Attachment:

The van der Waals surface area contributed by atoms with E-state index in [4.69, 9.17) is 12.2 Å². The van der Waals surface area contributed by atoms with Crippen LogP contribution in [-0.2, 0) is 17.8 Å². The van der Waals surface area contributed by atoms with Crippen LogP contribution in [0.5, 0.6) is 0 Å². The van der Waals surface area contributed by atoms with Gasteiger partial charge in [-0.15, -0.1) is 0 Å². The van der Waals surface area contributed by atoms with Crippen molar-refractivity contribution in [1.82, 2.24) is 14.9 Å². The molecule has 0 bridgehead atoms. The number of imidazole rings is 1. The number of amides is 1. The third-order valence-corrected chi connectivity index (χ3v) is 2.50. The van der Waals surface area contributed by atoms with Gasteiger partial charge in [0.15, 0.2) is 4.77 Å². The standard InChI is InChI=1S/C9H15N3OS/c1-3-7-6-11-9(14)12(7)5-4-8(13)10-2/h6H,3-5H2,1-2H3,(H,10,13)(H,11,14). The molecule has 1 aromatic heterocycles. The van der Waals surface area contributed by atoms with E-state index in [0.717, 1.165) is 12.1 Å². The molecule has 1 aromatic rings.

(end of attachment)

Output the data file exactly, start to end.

The van der Waals surface area contributed by atoms with E-state index in [4.69, 9.17) is 12.2 Å². The van der Waals surface area contributed by atoms with Crippen LogP contribution in [-0.2, 0) is 17.8 Å². The van der Waals surface area contributed by atoms with Crippen LogP contribution in [0.5, 0.6) is 0 Å². The van der Waals surface area contributed by atoms with Gasteiger partial charge in [-0.15, -0.1) is 0 Å². The van der Waals surface area contributed by atoms with Crippen molar-refractivity contribution in [1.82, 2.24) is 14.9 Å². The molecule has 0 bridgehead atoms. The number of imidazole rings is 1. The number of amides is 1. The third-order valence-corrected chi connectivity index (χ3v) is 2.50. The van der Waals surface area contributed by atoms with Gasteiger partial charge in [0.15, 0.2) is 4.77 Å². The standard InChI is InChI=1S/C9H15N3OS/c1-3-7-6-11-9(14)12(7)5-4-8(13)10-2/h6H,3-5H2,1-2H3,(H,10,13)(H,11,14). The molecule has 1 aromatic heterocycles. The van der Waals surface area contributed by atoms with E-state index in [0.717, 1.165) is 12.1 Å². The molecule has 1 aromatic rings.